Bolivia

Hiking across Isla del Sol, Lake Titicaca.

Take two, maybe three days for Isla del Sol our travel friends had suggested. We had exactly four hours, if you don’t include the time on the ferry from Copacabana to the island.  With seven days until our flight from Santa Cruz del Sierra, in Bolivia, time was running out.

A day trip is easy, said the manager of our guest house. And it’s easy to walk across the island. Once you’ve climbed to the top it’s all flat.

That didn’t sound too onerous. I can do that, I thought. The ferry dropped us at the small village of Challapampa at the northern end of Isla del Sol, where we bought some delicious chicken rolls for our lunch and the first of the four passes required to walk across the island, to the village of Yumani.

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John had the presence of mind to snap this shot of our drop-off point, the small village of  Challapampa. I, however, had my eye on the hill we had to climb.

It was a long and dry slog straight up for an hour, from the lake shore to the view point. We started at 3,800 metres. That’s high. Very high. But we’re acclimatised, or so I told myself. And we took it easy. No sprinting uphill at that elevation!

At the top, or more correctly at what I thought was the top ,the views were magnificent. The blues of the lake were stark against the harsh landscape. Eking out a living here must be a challenge.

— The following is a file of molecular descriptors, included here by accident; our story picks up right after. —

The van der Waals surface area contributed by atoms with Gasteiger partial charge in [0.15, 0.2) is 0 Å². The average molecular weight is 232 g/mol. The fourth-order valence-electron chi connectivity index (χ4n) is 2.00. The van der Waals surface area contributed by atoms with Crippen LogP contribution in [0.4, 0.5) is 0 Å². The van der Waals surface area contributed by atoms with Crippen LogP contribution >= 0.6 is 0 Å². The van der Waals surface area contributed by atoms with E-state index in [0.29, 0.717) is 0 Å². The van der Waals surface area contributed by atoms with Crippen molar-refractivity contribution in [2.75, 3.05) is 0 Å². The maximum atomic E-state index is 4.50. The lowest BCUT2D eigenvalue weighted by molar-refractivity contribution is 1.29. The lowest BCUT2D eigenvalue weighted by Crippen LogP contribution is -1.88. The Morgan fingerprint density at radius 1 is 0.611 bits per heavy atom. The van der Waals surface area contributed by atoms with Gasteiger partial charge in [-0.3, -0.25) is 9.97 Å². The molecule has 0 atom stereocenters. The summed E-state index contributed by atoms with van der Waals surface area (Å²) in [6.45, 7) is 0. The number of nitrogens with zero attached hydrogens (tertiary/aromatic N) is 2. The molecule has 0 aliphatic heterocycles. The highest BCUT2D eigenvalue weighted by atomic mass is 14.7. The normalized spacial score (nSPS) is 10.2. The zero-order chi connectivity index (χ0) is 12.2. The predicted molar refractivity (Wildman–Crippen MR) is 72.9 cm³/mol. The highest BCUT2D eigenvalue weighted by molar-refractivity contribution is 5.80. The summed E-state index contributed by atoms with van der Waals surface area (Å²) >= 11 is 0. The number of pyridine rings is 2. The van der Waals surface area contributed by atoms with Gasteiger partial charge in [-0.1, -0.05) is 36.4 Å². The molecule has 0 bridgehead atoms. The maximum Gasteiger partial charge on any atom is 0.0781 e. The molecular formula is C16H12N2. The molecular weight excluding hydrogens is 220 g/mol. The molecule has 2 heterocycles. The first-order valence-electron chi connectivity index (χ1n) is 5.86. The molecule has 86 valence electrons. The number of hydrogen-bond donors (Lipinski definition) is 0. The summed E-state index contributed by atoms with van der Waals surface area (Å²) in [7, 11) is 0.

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View looking north, across Lake Titicaca towards Puno in Peru.

There was no time to dally if we wanted to walk across the island.  It was already past midday. The ferry would be leaving at 3:30.  We’d been warned it wouldn’t wait.

When we purchased the second of the four passes required to walk across the island I asked the ticket seller, Is this the way?

Yes, he said. Up the mountain.

Up? Up the Mountain? It was supposed to be flat, easy walking for the rest of the day.

Maybe a sensible person would have taken the lead from the 90% of our travel companions who lingered at the mirador (viewpoint). They had time to stroll around the Inca ruins, this island is said to be the birthplace of the Inca Sun-God, and to wander leisurely back to Challapampa. That done, they spent the afternoon on the ferry as it wound its way to the village of Yumani at the southern end of the island—where we were planning to catch it.

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No time to stroll around these Inca ruins. We had a boat to catch!

Yes, that would have been the reasonable, even sensible thing to do. Perhaps my brain was already addled from too much exertion in the thin air.

We can do it, I said to John.

He’s always up for a challenge and once those few words were out of my mouth he  was never going to say: it’s a bit much don’t you think. Ten  minutes into the walk, which was supposed to be flat but instead climbed up and around and down and then up and up and up the mountain(!), there was a little voice in my head which was saying exactly that. Not that I paid it any attention.

Later, an hour later, when there was no point in turning back because the ferry would already be on its way to our planned meeting point, the voice in my head was a whole lot louder. Yep it was shouting at me: You’ve bitten off too much this time!